Document Type : Original Article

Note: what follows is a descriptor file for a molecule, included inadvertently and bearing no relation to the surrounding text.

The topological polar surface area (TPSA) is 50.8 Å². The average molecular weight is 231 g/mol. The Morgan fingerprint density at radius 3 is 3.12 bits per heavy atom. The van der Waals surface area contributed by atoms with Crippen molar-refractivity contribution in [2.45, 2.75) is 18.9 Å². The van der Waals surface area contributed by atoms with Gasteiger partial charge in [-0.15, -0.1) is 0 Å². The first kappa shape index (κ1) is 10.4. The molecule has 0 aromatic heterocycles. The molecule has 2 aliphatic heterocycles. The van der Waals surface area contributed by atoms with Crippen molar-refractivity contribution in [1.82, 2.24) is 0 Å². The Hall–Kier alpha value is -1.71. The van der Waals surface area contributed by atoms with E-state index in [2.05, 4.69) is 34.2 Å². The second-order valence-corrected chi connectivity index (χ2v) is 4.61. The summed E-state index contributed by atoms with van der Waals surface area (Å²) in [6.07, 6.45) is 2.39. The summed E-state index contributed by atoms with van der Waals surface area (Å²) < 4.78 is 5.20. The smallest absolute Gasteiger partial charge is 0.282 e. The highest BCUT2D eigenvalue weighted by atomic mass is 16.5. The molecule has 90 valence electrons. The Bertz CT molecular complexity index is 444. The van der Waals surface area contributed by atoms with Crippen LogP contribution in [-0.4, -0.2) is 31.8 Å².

Background: Tinea capitis is predominantly a disease of preadolescent children. Although worldwide in distribution, an increase in its prevalence in Kuwait has recently been reported, particularly in children. Tinea capitis frequently spreads among family members and classmates. The aim of this study was to determine the prevalence of tinea capitis among elementary school children of Al-Ahmadi province in Southern Kuwait. Method: This study was conducted between September 2006 and June 2007. All suspected cases of tinea capitis from 15 visited elementary schools were referred to the dermatology department at Al-Adan Hospital where a full history and examination was performed and the affected areas were scrapped. All obtained specimens were divided into two halves. The 1st half was mounted in a 20% potassium hydroxide solution and examined under light microscope. The 2nd half was cultured in Sabouraud's Dextrose Agar (SDA) 4% and incubated at 25-27°C for 4 weeks. Results: A total of 903 children from 15 elementary schools were included in this study out of which 191 children proved to have tinea capitis. Microsporum canis had the highest percentage (61.7%), while Trichophyton rubrum had the lowest (3.1%). Conclusion: Tinea capitis is a common fungal infection of the scalp in children. The grey patch type is the most common clinical type. A multi center study is needed to confirm the predominance of the isolated dermatophyte and to determine the modifiable and preventable risk factors.